Now there’s a warning here that says this policy, a cloud app, is included in the Azure Portal. So perhaps you’d like to select apps from a list here. But in this particular case, these are the students, and I’m not giving them access to the portal. And so it’s okay if the portal is included. So I’ll disregard this message and say all cloud apps. In terms of the conditions, we have six conditions that we can choose from. The first is the user’s risk. So this is the user as it exists in the Azure AD database. And regardless of this particular attempt to sign in, Azure is going through your user accounts and classifying them as low, medium, or high risk. Now, low-level accounts may be accounts that don’t have very many privileges and are logged in every day.

There’s just no suspicious activity. And even if this account were compromised, there wouldn’t be a very high risk. Microsoft doesn’t actually define these specifically in terms of what makes an account high-risk or low-risk. However, you can imagine that a very powerful account, such as a global administrator, that is never logged into but is suddenly logged into, will be considered high risk. And so I’m going to say “configure yes,” and I’m going to pick the medium- and high-risk categories for this particular example. Now we also have sign-in risk. So this is independent of the user, as it exists in your users. This is the condition under which they are signing in. As a result, they could be logging in from a brand new device. They’re signing in outside your organization. They’re signing in from IP addresses known to be hacker addresses on the weekend from halfway around the world. So Microsoft makes a determination in terms of the sign-in risk. And so I could optionally configure additional conditions to address both the user risk and the sign-in risk. I’m not going to do that. For that, we can choose locations.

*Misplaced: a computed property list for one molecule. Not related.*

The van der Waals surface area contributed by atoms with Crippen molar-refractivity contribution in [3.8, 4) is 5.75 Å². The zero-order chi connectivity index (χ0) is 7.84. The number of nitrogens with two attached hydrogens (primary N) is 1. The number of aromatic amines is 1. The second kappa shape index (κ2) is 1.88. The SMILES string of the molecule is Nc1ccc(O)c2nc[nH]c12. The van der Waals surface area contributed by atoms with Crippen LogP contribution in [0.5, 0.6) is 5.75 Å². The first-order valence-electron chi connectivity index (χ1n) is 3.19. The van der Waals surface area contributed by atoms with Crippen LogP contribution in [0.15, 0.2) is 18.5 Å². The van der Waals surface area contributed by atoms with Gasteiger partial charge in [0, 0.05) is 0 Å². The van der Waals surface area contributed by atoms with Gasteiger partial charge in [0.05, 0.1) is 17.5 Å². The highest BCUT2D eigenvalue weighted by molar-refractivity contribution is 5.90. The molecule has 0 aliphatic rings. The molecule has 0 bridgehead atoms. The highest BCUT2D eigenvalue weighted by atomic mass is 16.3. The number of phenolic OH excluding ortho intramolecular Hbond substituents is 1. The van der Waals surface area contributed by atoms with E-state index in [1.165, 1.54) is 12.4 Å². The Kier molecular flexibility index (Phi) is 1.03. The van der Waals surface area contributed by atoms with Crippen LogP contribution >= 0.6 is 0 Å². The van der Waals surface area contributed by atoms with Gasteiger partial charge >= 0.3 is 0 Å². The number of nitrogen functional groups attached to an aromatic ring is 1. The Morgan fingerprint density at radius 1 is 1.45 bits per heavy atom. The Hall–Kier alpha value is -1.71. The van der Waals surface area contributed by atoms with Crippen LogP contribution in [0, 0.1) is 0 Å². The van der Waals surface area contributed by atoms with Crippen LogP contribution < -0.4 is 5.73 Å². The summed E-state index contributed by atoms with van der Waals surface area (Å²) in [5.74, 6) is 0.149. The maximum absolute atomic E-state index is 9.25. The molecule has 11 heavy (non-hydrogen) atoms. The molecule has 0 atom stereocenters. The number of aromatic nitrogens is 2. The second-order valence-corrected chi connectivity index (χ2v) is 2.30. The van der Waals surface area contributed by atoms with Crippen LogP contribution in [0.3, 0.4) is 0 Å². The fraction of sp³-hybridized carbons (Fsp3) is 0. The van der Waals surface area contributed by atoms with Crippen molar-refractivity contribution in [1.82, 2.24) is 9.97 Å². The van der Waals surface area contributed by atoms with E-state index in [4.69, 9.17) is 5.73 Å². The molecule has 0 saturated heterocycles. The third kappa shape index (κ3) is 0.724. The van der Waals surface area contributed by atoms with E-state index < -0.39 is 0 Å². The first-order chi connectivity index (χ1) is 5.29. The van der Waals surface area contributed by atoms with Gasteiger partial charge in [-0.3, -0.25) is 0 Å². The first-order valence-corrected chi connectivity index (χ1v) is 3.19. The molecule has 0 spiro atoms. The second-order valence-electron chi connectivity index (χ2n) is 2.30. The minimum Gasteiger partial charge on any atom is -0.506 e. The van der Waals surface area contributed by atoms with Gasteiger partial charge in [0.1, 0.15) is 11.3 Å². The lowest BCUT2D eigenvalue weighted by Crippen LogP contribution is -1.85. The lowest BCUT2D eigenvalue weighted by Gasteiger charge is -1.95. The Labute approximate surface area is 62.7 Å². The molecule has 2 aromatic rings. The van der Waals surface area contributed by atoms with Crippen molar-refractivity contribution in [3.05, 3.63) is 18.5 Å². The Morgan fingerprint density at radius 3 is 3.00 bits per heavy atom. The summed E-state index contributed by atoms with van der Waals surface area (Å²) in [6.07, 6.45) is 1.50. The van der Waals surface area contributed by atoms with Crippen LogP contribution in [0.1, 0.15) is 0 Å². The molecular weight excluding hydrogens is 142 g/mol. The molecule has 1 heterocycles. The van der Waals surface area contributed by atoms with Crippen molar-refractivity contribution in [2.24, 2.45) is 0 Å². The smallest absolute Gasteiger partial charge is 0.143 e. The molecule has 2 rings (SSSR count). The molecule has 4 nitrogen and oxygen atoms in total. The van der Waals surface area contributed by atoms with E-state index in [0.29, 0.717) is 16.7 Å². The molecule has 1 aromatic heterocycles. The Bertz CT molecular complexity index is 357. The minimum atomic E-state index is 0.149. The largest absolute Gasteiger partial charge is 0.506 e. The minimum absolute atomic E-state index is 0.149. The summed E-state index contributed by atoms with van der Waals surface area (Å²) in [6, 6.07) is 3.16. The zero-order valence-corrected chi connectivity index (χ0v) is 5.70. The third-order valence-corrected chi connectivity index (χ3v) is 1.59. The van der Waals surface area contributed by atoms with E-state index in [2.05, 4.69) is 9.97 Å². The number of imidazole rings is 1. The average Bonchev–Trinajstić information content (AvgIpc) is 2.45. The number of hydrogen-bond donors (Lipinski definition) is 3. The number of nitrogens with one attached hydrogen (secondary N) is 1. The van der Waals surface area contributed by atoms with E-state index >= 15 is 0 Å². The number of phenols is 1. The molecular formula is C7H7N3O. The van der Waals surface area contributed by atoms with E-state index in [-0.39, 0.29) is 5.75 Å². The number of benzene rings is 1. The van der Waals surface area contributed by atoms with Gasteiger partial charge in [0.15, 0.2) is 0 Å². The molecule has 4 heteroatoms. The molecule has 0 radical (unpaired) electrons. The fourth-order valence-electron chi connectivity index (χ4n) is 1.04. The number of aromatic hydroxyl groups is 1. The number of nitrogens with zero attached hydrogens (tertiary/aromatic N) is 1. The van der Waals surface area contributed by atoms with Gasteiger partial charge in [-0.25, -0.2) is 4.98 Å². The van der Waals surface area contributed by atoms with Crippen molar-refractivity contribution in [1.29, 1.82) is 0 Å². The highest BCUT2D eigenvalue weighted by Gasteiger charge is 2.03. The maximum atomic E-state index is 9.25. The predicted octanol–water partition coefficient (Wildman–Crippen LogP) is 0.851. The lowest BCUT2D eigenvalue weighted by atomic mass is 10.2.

So are they in a trusted location? Are they outside of a trusted location? Are they in specific locations? We haven’t talked about defining the locations of your organization, but you can define them within Azure: your offices, your headquarters, and your satellite offices. And are they there, or are they somewhere else? The actual apps that they’re using—Adobe Cloud being one of them, SAP, all of the different apps And there’s this preview feature that won’t be on the exam. In this case, we only have the user risk covered. So what do we want to happen? So we can just block the access. So if they are our medium or high access student, maybe we just say, “You know what, you can’t log in right now,” and that’s an okay decision. We can also grant them access, but then require an additional piece of proof. And this could be multifactor authentication. This could be because they are logging in with a specific client application in order for their devices to join the network and achieve some level of intune compliance.